There are indications that Union Bank is reclaiming her place of pride among the comity of banks! She has emerge anew from the intense competition from new generation banks, challenges of digital technology, the regulatory policies apex bank and the general economic downfall at large.
After yielding significant ground in the competitive space Union is back simpler and smarter, while still big, strong & reliable. In September 2012, the bank executed a successful recapitalization plan which saw the injection of about $500m by a core group of investors under the auspices of United Global Partners Ltd.
The core Group acquired 65% interest in the bank and proceed to implement a Transformation Agenda aimed at not just restoring Union Bank as one of the leading brands in the Nigerian banking industry but a reliable creator of value to its stakeholders on a more consistent and sustainable basis. The new management accordingly focused on transformation of human capital assets, service culture, IT infrastructure and risk management framework.
A walk into any of the branches spread across 300 locations and other electronic channels reveals that the result is beginning to show in virtually all critical areas of assessments.
Leveraging on fresh capital injection, the bank invested heavily in technology for services delivery and transactions processing. All the branches are now linked using fibre optic connections while an oracle Flexicube UBS 12.2. This has helped to streamline operations and make for smarter services delivery to the delight of customers.
When a new management team led by Emeka Emuwa was hired to implement the strategic plan. One of the first things the Board and Management put together was the 2013-17 transformation plans which were duly approved by the Central Bank. As part of this plan, and in line with CBN’s regulation 3, the bank initiated the process of divesting its ownership from all non-bank portfolio companies within the group.
As at 2015, it succeeded in divesting from Union Capital Brokers Ltd, Union Assurance Ltd, Union Insurance Savings and Loans Plc, Union trustees Ltd and opted for a voluntary wind up of Union Pension Custodian Ltd. Only Union Bank (UK) was retained as a subsidiary. This has no doubt sharpened the bank’s focus on its core business areas and improved standard of Corporate Governance and risk management.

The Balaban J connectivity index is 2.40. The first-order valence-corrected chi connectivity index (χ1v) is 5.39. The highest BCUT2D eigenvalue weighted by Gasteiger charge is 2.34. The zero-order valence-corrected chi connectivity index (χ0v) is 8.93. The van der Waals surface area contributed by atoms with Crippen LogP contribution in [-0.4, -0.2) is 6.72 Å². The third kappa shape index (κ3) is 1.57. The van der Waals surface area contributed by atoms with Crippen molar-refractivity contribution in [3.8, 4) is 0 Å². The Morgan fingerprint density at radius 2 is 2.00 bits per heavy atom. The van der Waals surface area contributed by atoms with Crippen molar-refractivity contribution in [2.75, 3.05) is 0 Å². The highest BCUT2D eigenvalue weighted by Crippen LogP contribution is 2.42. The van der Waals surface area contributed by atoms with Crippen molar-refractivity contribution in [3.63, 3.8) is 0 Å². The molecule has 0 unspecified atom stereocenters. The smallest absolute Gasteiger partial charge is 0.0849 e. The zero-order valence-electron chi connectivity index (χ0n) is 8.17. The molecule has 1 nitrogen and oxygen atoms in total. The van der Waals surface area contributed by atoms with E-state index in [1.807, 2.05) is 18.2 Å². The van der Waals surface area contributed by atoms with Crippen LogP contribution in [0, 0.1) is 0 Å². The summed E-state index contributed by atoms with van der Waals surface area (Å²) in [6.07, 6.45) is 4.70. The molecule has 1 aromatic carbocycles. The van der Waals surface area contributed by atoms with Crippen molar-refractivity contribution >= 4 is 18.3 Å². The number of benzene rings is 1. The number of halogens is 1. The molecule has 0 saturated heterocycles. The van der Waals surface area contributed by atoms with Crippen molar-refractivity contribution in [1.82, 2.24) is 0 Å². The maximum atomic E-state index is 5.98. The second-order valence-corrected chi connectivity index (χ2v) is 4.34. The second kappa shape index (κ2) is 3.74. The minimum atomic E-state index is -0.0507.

The Board is currently composed of 15 members largely representing key interests in the bank out of which 8 are non Executive Directors. As a way of ensuring independence of Board and Management, the Chief Executive Officer and the Board chairman were made to emerge from different but key interests in the bank. The bank also made conscious effort to hire independent experts to manage critical aspects of the transformation.
Apart from emphasis on culture change and technological awareness, greater motivation was introduced even as staff number declined from about 3778 in 2013 to 2976 in 2014. Average cost of retaining a staff reduced from N10.9m to N9.66m (inclusive of pension contributions and others), but staff productivity in terms of what an average staff returned to shareholders increased from N1.36m to N6.88m. Accordingly every indicator points to management and staff that are increasingly becoming more efficient not only in the area of services delivery but also from the perspective of what is returned to the owners of the business.
Up till 2011, one area the bank’s weakness showed clearly was inadequate capital to carry on the normal business of banking. Indeed capital was completely eroded and the bank become technically insolvent which required regulatory intervention. It was therefore not a surprise that the restructuring of 2012 came with substantial injection of capital.
With a negative shareholders fund of about N142b in 2010, equity capital closed at a positive N188billion in 2013. This further increased to N206billion in 2014 following a 100% plough back of profit. Our measure of Risk weighted asset ratio stood at a relatively healthy Basel I figure of 31% in 2014 declining marginally from 32% in the preceding year. This is about 16% under standardized approach of Base II. For a bank with international banking license, 15% is generally considered adequate.
Tier I capital to net loans was as high as 65% while Tier I capital to vulnerable deposit liabilities stood at 34%. Perhaps the only critical challenge facing the bank in its current composition of equity capital is the existence of a negative general reserve of N194billion which is outstanding from past business losses. The good news is that the current fast pace of growth in profit if sustained will extinguish the loss in a few years. The bank has some scope to increase risk assets by about N50billion at existing capital without unnecessarily exposing itself to regulatory head winds.
Effective risk management is at the core of operations of the new Union Bank and sound management of Credit is understandably a key component of the transformation. The Credit Risk Rating framework is in place to ensure quality of loans booked and consistently guaranteed. Analysts considered a judicious adherence to this new model and framework necessary to ensure that AMCON will not have cause to buy over bad loans from the bank in future.
Early signs indicate that Union Bank is in the right trajectory. Though gross lending amount increased from N23billion in 2013 to N325billion in 2014, or whopping 41%, non-performing loan ratio declined from 6% to 5%, an indication that quality of risk management is on the rise and the bank is truly on a new era. This meant that relative levels of provision for sticky assets have declined.